That seems to have been the case with GBV projects for many years now, but we have experienced no real impact. In fact, the situation seems to be worsening.
Let me try an analogy. You are driving in the dark and you need something to show you the way? Yes, light.
Data is the light that can show where we are going in terms of lessening gender-based violence. Or not.
Data empowers us to make informed decisions; otherwise our conceptions (or misconceptions) have no justification.
Data also helps us identify the cause of the problem so we can find solutions instead of just targeting symptoms, which will have no real impact.
And, unfortunately, this seems to be the case in PNG. Not enough good data; not enough understanding causes; not enough finding solutions.
Data is the starting point to addressing this terrible problem. Data will help us to develop and validate better strategies to address the underlying problems.
But the data must did deep and find those root causes otherwise the correct strategic interventions cannot be found and executed.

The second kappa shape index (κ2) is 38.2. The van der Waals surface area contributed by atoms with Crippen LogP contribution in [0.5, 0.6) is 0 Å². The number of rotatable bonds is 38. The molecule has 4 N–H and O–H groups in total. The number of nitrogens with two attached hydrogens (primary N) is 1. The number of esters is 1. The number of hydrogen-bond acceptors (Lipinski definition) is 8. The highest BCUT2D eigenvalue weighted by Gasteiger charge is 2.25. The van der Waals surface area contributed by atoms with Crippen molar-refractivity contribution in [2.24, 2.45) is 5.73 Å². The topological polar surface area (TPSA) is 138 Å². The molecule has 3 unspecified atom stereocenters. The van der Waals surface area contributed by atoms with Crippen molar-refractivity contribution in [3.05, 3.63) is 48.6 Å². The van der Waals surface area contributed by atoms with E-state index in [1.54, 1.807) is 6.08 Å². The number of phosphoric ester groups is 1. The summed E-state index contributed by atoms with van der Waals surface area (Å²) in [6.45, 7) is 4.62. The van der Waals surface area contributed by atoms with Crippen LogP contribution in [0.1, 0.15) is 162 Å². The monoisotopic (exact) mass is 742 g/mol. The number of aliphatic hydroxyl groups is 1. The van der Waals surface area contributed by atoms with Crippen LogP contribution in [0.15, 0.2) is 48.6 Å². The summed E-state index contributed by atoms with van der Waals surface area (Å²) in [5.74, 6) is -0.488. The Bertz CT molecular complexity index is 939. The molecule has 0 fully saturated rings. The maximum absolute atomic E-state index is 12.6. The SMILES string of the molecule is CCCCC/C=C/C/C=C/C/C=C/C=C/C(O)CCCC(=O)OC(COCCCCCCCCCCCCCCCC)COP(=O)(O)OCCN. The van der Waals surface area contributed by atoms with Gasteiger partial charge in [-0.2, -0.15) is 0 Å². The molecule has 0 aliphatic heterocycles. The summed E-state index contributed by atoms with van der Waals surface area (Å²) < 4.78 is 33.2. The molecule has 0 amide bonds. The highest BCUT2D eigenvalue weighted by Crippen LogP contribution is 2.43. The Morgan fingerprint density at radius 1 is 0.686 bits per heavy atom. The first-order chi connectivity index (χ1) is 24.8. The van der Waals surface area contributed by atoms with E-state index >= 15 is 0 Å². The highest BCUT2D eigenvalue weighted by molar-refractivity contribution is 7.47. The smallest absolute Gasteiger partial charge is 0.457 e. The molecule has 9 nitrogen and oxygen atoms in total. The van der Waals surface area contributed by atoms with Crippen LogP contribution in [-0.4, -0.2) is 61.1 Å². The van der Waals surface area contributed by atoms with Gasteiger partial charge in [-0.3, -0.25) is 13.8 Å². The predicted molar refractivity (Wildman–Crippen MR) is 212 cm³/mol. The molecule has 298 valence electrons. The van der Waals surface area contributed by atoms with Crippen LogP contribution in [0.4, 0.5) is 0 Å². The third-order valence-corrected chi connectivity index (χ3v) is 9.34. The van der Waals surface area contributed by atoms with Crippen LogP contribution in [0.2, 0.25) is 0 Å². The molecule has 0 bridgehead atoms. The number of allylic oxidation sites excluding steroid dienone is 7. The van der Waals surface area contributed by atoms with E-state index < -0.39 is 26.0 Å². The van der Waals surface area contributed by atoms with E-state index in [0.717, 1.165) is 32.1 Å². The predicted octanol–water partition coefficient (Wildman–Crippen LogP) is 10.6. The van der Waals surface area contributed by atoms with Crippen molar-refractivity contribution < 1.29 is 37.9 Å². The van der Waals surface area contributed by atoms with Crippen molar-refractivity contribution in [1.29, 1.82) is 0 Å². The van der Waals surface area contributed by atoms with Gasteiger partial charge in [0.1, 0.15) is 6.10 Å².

And yes, data gathering can attract funding so I’m sure some data is being gathered but is it the right type of data?
In PNG there is no accepted holistic and effective data collection strategy to measure performance against indicators that will show we are dealing with the root causes of GBV and thereby achieving what we say we want.
The better treatment of women in our society is for the good of everyone in our society.
Strengthening referral systems and access to services by GBV survivors is needed. But such measures cannot prevent GBV.
The main focus of any national program must be to end violence against women. I feel sure the root causes will be complex. They will be hard to fix. And to start fixing them we need data.
If existing indicators are telling us that current actions are not working to alleviate the continuing high incidence of GBV, one logical starting point is to quickly develop a data collection and compilation strategy.